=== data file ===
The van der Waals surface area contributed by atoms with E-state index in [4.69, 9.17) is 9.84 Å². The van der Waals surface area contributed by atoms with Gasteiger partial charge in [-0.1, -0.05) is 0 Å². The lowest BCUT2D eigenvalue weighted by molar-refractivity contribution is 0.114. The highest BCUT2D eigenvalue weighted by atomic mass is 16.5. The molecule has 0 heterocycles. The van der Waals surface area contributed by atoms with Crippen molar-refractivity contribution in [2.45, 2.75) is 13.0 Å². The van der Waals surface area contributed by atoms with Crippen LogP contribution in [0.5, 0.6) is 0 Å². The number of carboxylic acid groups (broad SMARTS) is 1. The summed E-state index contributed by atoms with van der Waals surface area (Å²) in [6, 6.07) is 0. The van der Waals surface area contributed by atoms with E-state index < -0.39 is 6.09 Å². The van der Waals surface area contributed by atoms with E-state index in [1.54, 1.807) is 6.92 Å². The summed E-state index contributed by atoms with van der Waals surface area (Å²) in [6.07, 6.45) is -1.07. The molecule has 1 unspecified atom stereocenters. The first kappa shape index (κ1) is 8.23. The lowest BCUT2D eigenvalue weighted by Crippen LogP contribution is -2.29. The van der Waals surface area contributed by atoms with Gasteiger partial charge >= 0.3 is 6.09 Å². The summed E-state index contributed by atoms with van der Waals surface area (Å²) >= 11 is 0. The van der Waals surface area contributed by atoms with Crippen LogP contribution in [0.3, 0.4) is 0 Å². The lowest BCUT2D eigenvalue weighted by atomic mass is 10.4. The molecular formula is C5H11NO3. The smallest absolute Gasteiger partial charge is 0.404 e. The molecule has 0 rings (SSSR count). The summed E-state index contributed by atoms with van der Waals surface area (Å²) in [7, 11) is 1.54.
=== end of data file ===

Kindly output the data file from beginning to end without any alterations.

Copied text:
The van der Waals surface area contributed by atoms with E-state index in [4.69, 9.17) is 9.84 Å². The van der Waals surface area contributed by atoms with Gasteiger partial charge in [-0.1, -0.05) is 0 Å². The lowest BCUT2D eigenvalue weighted by molar-refractivity contribution is 0.114. The highest BCUT2D eigenvalue weighted by atomic mass is 16.5. The molecule has 0 heterocycles. The van der Waals surface area contributed by atoms with Crippen molar-refractivity contribution in [2.45, 2.75) is 13.0 Å². The van der Waals surface area contributed by atoms with Crippen LogP contribution in [0.5, 0.6) is 0 Å². The number of carboxylic acid groups (broad SMARTS) is 1. The summed E-state index contributed by atoms with van der Waals surface area (Å²) in [6, 6.07) is 0. The van der Waals surface area contributed by atoms with E-state index < -0.39 is 6.09 Å². The van der Waals surface area contributed by atoms with E-state index in [1.54, 1.807) is 6.92 Å². The summed E-state index contributed by atoms with van der Waals surface area (Å²) in [6.07, 6.45) is -1.07. The molecule has 1 unspecified atom stereocenters. The first kappa shape index (κ1) is 8.23. The lowest BCUT2D eigenvalue weighted by Crippen LogP contribution is -2.29. The van der Waals surface area contributed by atoms with Gasteiger partial charge >= 0.3 is 6.09 Å². The summed E-state index contributed by atoms with van der Waals surface area (Å²) >= 11 is 0. The van der Waals surface area contributed by atoms with Crippen LogP contribution in [0.3, 0.4) is 0 Å². The lowest BCUT2D eigenvalue weighted by atomic mass is 10.4. The molecular formula is C5H11NO3. The smallest absolute Gasteiger partial charge is 0.404 e. The molecule has 0 rings (SSSR count). The summed E-state index contributed by atoms with van der Waals surface area (Å²) in [7, 11) is 1.54.